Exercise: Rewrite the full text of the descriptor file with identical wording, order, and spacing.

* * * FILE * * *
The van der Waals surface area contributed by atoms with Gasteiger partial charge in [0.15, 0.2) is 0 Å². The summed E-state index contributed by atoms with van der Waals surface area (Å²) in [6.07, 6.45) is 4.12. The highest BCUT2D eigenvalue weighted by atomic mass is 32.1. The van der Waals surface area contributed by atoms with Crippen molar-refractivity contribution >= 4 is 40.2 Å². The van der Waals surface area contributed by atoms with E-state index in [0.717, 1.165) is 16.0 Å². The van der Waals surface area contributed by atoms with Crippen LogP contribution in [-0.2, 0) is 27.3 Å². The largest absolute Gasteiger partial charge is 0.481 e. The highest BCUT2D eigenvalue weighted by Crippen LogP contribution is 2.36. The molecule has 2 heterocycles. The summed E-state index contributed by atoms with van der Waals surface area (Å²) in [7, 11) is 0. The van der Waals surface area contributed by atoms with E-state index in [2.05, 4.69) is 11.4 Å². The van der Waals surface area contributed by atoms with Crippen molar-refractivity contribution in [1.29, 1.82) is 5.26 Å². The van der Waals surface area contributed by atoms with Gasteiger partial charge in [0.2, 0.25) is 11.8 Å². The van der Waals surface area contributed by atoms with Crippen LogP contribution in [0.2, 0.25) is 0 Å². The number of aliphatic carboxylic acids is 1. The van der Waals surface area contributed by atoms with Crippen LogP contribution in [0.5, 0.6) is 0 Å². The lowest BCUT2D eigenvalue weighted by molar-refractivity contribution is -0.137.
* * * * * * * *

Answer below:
The van der Waals surface area contributed by atoms with Gasteiger partial charge in [0.15, 0.2) is 0 Å². The summed E-state index contributed by atoms with van der Waals surface area (Å²) in [6.07, 6.45) is 4.12. The highest BCUT2D eigenvalue weighted by atomic mass is 32.1. The van der Waals surface area contributed by atoms with Crippen molar-refractivity contribution >= 4 is 40.2 Å². The van der Waals surface area contributed by atoms with E-state index in [0.717, 1.165) is 16.0 Å². The van der Waals surface area contributed by atoms with Crippen LogP contribution in [-0.2, 0) is 27.3 Å². The largest absolute Gasteiger partial charge is 0.481 e. The highest BCUT2D eigenvalue weighted by Crippen LogP contribution is 2.36. The molecule has 2 heterocycles. The summed E-state index contributed by atoms with van der Waals surface area (Å²) in [7, 11) is 0. The van der Waals surface area contributed by atoms with E-state index in [2.05, 4.69) is 11.4 Å². The van der Waals surface area contributed by atoms with Crippen molar-refractivity contribution in [1.29, 1.82) is 5.26 Å². The van der Waals surface area contributed by atoms with Gasteiger partial charge in [0.2, 0.25) is 11.8 Å². The van der Waals surface area contributed by atoms with Crippen LogP contribution in [0.2, 0.25) is 0 Å². The number of aliphatic carboxylic acids is 1. The van der Waals surface area contributed by atoms with Crippen LogP contribution in [0.5, 0.6) is 0 Å². The lowest BCUT2D eigenvalue weighted by molar-refractivity contribution is -0.137.